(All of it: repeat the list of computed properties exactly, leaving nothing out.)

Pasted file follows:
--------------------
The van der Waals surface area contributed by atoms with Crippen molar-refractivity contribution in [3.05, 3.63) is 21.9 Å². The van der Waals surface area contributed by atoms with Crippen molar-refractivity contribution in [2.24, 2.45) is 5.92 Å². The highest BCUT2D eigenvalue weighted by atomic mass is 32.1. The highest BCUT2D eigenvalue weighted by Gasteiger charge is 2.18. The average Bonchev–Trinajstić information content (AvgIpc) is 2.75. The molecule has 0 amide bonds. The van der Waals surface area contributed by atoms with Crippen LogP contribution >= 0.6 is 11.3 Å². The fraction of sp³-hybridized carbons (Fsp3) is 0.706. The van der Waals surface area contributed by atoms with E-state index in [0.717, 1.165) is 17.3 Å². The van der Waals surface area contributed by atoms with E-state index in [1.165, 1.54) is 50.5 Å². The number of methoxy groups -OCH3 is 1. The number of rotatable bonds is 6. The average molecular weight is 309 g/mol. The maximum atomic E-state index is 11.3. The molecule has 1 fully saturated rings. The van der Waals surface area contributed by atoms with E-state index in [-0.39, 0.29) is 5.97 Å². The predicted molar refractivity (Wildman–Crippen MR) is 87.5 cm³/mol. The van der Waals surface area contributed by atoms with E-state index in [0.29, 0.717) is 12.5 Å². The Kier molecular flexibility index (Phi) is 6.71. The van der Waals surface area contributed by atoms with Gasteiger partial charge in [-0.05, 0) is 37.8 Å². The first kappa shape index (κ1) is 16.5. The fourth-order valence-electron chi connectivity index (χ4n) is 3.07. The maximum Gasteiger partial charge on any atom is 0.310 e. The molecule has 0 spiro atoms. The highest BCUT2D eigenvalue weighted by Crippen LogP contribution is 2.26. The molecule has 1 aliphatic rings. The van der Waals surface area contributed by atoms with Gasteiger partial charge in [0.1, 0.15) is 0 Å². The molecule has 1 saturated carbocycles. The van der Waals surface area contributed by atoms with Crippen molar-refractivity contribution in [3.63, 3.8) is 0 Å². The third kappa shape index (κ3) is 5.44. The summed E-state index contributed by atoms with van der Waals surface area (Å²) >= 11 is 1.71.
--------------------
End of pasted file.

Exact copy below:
The van der Waals surface area contributed by atoms with Crippen molar-refractivity contribution in [3.05, 3.63) is 21.9 Å². The van der Waals surface area contributed by atoms with Crippen molar-refractivity contribution in [2.24, 2.45) is 5.92 Å². The highest BCUT2D eigenvalue weighted by atomic mass is 32.1. The highest BCUT2D eigenvalue weighted by Gasteiger charge is 2.18. The average Bonchev–Trinajstić information content (AvgIpc) is 2.75. The molecule has 0 amide bonds. The van der Waals surface area contributed by atoms with Crippen LogP contribution >= 0.6 is 11.3 Å². The fraction of sp³-hybridized carbons (Fsp3) is 0.706. The van der Waals surface area contributed by atoms with E-state index in [0.717, 1.165) is 17.3 Å². The van der Waals surface area contributed by atoms with E-state index in [1.165, 1.54) is 50.5 Å². The number of methoxy groups -OCH3 is 1. The number of rotatable bonds is 6. The average molecular weight is 309 g/mol. The maximum atomic E-state index is 11.3. The molecule has 1 fully saturated rings. The van der Waals surface area contributed by atoms with E-state index in [-0.39, 0.29) is 5.97 Å². The predicted molar refractivity (Wildman–Crippen MR) is 87.5 cm³/mol. The van der Waals surface area contributed by atoms with E-state index in [0.29, 0.717) is 12.5 Å². The Kier molecular flexibility index (Phi) is 6.71. The van der Waals surface area contributed by atoms with Gasteiger partial charge in [-0.05, 0) is 37.8 Å². The first kappa shape index (κ1) is 16.5. The fourth-order valence-electron chi connectivity index (χ4n) is 3.07. The maximum Gasteiger partial charge on any atom is 0.310 e. The molecule has 0 spiro atoms. The highest BCUT2D eigenvalue weighted by Crippen LogP contribution is 2.26. The molecule has 1 aliphatic rings. The van der Waals surface area contributed by atoms with Gasteiger partial charge in [0.1, 0.15) is 0 Å². The molecule has 1 saturated carbocycles. The van der Waals surface area contributed by atoms with Crippen molar-refractivity contribution in [3.63, 3.8) is 0 Å². The third kappa shape index (κ3) is 5.44. The summed E-state index contributed by atoms with van der Waals surface area (Å²) >= 11 is 1.71.